Loretta Bondì:Loretta Bondì is an independent researcher and advocate focusing on international security, international organizations and coalitions, human rights, U.N. and regional sanctions, and the arms trade. She directed the Cooperative Security Program at the Paul H. Nitze School of Advanced International Studies, Johns Hopkins University (SAIS), Center for Transatlantic Relations. Ms. Bondì was also a member of the Resource Group advising the U.N. High Level Panel on Threats, Challenges and Change; an expert for the group advising the U.N. Secretariat and Security Council on targeted sanctions; and a mentor for the Center for the Study of the Presidency Fellows program.

Ms. Bondì has studied issues relating to international security, human rights, targeted sanctions, and arms control and pursued them in advocacy with NATO, the United Nations, the Organization of African Unity, the European Union institutions, the G8, and several governments and organizations around the world. She is a co-founder and a leading member of the International Action Network on Small Arms, an international coalition of 650 NGOs, and has participated in campaigns ranging from conflict diamonds, to child soldiers, and to the International Criminal Court.

Her publications include Beyond the Border and Across the Atlantic: Mexico’s Foreign and Security Policy Post-September 11th (Johns Hopkins University Center for Transatlantic Relations, 2004). She has lectured widely in the U.S. and elsewhere. Her research and advocacy activities have been featured by all major newswire services, and by print media such as The Washington Post, The New York Times, The San Francisco Chronicle, The Washington Times, The San Diego Union and Tribune, Le Monde (Paris); The Sunday Times (London), The Observer (London), Le Soir (Brussels), L’Unita’ (Rome), the Asahi Shimbun (Tokyo), The Mail and Guardian (Johannesburg), Itogi (Moscow), El Financiero and El Universal (Mexico City); ABC (Asunción); El Tiempo (Caracas), as well as by broadcast media including CNN, BBC, the Canadian, Australian, and Swedish Broadcasting Corporations, Radio France Internationale, Radio Vaticana, Radio Netherlands, Voice of America, and Radio Suisse Internationale.

Presentations:

Medium-size Powers and Multilateral Action: The Case of Mexico
7:00 p.m., Tuesday, Sept. 20, 2005
Webster Hall Auditorium
Admission: free

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Christopher Powell:

 Christopher Powell:An archaeologist with 20 years in the field, Christopher Powell has worked all over the Maya world, both in the ruins and with the modern Maya people. After a decade of contract and research archaeology in the United States, Powell shifted his focus to Mesoamerica. From 1993-96 he worked at Copan, Honduras, where he excavated the richly decorated tomb of Copan’s lineage founder, Yax K’uk’ Mo, the tomb of his queen, and the tomb of a sacrifical burial of a tlaloc style warrior. His work at Copan was featured in the December 1997 issue of National Geographic Magazine. His current focus is on the completion of his Ph.D. dissertation, "The Shapes of Sacred Space," which will present his revolutionary new theories regarding Maya geometry and explain how the Maya, both ancient and modern, incorporate the proportions of nature in their art and architecture.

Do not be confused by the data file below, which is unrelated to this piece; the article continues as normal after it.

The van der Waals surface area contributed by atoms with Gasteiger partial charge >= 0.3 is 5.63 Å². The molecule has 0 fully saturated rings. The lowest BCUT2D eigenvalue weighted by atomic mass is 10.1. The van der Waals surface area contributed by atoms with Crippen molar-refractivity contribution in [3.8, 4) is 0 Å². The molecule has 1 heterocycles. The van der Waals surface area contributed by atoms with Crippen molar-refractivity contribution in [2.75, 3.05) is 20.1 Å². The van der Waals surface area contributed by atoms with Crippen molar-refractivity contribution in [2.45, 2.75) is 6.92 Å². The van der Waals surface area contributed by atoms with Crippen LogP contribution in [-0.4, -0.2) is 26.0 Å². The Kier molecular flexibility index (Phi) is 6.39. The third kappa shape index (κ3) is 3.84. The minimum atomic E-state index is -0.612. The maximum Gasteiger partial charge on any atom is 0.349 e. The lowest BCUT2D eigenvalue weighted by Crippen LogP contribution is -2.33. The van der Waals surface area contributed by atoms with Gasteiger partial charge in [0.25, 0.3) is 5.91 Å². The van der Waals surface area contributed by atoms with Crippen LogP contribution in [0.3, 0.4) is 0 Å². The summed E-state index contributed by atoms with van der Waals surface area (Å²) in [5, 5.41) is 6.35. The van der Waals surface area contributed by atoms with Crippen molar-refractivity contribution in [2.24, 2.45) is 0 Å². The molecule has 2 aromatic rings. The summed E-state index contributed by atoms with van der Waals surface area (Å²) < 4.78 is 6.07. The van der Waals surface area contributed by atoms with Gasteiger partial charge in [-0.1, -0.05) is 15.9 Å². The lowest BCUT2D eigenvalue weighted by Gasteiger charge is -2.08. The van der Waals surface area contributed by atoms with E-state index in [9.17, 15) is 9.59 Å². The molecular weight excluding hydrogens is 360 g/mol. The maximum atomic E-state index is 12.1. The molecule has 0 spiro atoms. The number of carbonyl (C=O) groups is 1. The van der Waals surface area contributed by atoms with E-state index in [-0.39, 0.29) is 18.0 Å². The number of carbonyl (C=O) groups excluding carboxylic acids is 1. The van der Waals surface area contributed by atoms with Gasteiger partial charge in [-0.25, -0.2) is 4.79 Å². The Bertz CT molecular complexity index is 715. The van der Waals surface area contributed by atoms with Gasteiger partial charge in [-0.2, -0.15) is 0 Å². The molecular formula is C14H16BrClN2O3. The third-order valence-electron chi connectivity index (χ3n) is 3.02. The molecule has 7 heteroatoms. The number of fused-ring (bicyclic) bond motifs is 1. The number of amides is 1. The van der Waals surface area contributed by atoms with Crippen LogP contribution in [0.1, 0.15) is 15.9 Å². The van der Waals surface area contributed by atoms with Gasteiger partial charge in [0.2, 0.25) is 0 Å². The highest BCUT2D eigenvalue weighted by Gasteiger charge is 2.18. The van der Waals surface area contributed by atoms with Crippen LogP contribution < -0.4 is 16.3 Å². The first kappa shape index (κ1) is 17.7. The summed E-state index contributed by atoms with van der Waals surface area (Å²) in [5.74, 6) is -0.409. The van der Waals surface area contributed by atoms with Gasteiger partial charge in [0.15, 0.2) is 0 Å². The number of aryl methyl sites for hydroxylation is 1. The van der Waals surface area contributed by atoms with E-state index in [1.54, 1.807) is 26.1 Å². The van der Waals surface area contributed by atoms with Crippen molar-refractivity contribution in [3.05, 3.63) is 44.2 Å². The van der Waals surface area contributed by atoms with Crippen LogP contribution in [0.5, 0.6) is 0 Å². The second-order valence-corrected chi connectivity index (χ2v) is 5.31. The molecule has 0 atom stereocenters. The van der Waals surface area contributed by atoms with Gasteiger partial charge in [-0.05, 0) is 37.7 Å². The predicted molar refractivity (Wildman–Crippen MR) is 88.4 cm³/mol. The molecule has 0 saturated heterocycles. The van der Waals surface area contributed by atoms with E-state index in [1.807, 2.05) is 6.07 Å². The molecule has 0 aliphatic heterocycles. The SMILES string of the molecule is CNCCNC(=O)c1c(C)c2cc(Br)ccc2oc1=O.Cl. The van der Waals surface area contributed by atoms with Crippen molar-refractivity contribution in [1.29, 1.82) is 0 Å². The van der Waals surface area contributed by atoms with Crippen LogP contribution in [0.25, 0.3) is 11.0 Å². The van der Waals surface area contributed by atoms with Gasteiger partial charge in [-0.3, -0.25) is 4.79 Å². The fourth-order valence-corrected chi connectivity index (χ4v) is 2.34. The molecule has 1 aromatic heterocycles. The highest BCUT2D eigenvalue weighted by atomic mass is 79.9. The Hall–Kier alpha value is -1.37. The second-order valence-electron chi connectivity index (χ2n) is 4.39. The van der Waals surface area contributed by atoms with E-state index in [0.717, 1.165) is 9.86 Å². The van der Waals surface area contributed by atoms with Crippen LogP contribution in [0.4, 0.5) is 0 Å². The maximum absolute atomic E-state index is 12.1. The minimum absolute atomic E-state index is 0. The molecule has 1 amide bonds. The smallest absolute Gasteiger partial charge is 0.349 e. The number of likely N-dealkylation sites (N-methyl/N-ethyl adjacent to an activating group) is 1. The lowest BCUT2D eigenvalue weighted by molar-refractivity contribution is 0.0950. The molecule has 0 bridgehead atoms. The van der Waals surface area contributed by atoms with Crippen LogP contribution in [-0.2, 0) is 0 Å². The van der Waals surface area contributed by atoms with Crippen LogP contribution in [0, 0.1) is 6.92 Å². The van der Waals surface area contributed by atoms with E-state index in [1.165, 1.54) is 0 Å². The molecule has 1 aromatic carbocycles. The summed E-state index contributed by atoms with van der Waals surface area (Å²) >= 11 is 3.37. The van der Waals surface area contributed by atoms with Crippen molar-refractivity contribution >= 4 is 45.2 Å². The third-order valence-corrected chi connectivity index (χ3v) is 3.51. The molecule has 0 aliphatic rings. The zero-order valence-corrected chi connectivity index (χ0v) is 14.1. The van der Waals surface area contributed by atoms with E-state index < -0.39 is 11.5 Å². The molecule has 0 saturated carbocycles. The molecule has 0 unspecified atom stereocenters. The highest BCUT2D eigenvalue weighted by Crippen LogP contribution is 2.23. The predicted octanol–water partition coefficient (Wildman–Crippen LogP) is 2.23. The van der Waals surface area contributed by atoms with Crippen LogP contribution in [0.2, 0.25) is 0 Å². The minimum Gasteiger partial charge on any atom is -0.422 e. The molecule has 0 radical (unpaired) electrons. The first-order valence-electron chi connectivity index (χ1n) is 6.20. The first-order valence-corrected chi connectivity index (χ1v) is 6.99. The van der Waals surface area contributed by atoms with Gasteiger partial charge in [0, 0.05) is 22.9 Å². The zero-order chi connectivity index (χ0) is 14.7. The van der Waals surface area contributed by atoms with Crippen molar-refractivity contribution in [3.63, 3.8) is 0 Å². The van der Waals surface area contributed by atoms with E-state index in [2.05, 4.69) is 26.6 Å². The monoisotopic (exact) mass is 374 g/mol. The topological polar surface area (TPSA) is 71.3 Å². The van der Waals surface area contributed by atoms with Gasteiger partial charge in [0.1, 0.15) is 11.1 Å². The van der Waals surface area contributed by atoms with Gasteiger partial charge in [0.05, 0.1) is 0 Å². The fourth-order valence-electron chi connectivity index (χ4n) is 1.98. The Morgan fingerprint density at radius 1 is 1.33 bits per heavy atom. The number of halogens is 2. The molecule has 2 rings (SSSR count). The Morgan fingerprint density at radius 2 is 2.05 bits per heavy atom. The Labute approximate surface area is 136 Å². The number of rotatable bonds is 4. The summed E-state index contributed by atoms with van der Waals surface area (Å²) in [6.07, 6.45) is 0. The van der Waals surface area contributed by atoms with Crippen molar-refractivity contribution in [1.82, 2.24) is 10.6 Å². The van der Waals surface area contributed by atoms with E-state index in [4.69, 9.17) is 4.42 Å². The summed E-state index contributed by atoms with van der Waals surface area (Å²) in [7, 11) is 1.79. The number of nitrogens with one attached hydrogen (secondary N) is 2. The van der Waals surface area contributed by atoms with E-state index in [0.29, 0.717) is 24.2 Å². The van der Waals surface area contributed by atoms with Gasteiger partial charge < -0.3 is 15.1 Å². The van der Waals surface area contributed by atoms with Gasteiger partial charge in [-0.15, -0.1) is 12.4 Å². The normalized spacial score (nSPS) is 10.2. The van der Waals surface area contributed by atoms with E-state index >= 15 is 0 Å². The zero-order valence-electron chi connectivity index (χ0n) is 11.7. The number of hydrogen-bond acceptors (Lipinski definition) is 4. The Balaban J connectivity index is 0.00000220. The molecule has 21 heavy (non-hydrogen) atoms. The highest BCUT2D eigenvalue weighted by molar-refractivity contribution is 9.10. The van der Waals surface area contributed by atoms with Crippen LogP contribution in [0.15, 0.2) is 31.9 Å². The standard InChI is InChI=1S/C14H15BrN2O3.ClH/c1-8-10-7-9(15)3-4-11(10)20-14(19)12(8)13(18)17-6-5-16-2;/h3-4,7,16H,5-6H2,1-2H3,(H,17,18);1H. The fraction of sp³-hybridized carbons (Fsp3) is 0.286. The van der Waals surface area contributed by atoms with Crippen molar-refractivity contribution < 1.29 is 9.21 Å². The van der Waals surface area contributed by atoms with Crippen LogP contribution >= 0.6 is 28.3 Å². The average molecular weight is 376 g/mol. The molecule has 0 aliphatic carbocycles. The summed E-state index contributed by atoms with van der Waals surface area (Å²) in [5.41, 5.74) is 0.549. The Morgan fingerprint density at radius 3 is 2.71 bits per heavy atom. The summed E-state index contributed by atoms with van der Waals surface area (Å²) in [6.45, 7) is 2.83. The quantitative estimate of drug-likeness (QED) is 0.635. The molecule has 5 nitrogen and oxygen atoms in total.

Presentations:

Maya History: Culture Origins to Spanish Conquest
10:00 a.m., Wednesday, Sept. 21, 2005
Webster Hall Auditorium
Admission: Free

Maya Archaeoastronomy
11:00 a.m., Thursday, Sept. 22, 2005
Webster Hall Auditorium
Admission: Free

Maya Sacred Geometry
11:00 a.m., Friday, Sept. 23, 2005
Webster Hall Auditorium
Admission: Free

 

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Dr. Edwin Barnhart:

 Dr. Edwin Barnhart:Dr. Edwin Barnhart, director of the Maya Exploration Center, has over a decade of experience in Mesoamerica as an archaeologist, explorer, and instructor. He has published over a dozen papers and given presentations at five international conferences. In 1994 he began working as a surveyor and a University of Texas field school instructor in the jungles of northwestern Belize. After finding numerous small villages, Dr. Barnhart discovered the ancient city of Ma’ax Na (Monkey House), a major center of the Classic Maya Period. He mapped over 600 structures at Ma’ax Na between 1995-97 before moving his research focus to Chiapas, Mexico. He was invited by the Mexican government to direct the Palenque Mapping Project, a three-year effort to survey and map the unknown sections of Palenque’s ruins. Over 1,100 new structures were documented, bringing the site total to almost 1,500. The resultant map has been celebrated as one of the most detailed and accurate ever made of a Maya ruin.

Presentations:

Maya Calendar Systems
1:00 p.m., Wednesday, Sept. 21, 2005
Webster Hall Auditorium
Admission: Free

The Tomb of Pakal: Great King of the Ancient Maya
10:00 a.m., Friday, Sept. 23, 2005
Webster Hall Auditorium
Admission: Free

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Dr. Robert Hoover:

 Dr. Robert Hoover:Dr. Robert Hoover is a professor of marketing in the College of Business at Idaho State University. His international business background spans some three decades as an entrepreneur, researcher, teacher, and consultant. His work has included involvement in Mexico, Costa Rica, Honduras, Uruguay, France, Portugal, Finland, Morocco, New Zealand, and Ireland. Dr. Hoover was awarded a Fulbright Fellowship to Uruguay in Spring 2005.

Presentations:

Marketing in Mexico: Why the Differences are Critical
10:00 a.m., Monday, Sept. 26, 2005
Cornell Auditorium in Matthews Hall
Admission: free

Doing Business in Mexico
11:30 a.m.-1:30 p.m., Monday, Sept. 26, 2005
Billingsly Student Center, Room 310
Admission: $10

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Dr. Marye Tharp: